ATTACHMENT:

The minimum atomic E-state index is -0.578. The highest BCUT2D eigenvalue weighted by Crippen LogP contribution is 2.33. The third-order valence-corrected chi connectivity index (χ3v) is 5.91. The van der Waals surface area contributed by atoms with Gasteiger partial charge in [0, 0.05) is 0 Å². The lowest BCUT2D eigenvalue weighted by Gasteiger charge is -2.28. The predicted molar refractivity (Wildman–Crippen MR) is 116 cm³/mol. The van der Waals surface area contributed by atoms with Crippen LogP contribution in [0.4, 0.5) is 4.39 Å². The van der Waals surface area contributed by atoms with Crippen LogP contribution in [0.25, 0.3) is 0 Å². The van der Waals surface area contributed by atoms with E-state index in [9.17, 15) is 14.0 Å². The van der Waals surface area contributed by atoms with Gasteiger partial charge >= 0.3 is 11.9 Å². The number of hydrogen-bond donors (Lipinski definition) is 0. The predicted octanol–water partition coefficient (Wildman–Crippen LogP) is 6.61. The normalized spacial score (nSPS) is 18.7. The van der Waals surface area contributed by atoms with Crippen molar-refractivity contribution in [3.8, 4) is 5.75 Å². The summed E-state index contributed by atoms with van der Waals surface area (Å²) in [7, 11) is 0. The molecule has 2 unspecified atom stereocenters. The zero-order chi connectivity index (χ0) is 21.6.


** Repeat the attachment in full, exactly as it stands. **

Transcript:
The minimum atomic E-state index is -0.578. The highest BCUT2D eigenvalue weighted by Crippen LogP contribution is 2.33. The third-order valence-corrected chi connectivity index (χ3v) is 5.91. The van der Waals surface area contributed by atoms with Gasteiger partial charge in [0, 0.05) is 0 Å². The lowest BCUT2D eigenvalue weighted by Gasteiger charge is -2.28. The predicted molar refractivity (Wildman–Crippen MR) is 116 cm³/mol. The van der Waals surface area contributed by atoms with Crippen LogP contribution in [0.4, 0.5) is 4.39 Å². The van der Waals surface area contributed by atoms with Crippen LogP contribution in [0.25, 0.3) is 0 Å². The van der Waals surface area contributed by atoms with E-state index in [9.17, 15) is 14.0 Å². The van der Waals surface area contributed by atoms with Gasteiger partial charge >= 0.3 is 11.9 Å². The number of hydrogen-bond donors (Lipinski definition) is 0. The predicted octanol–water partition coefficient (Wildman–Crippen LogP) is 6.61. The normalized spacial score (nSPS) is 18.7. The van der Waals surface area contributed by atoms with Crippen molar-refractivity contribution in [3.8, 4) is 5.75 Å². The summed E-state index contributed by atoms with van der Waals surface area (Å²) in [7, 11) is 0. The molecule has 2 unspecified atom stereocenters. The zero-order chi connectivity index (χ0) is 21.6.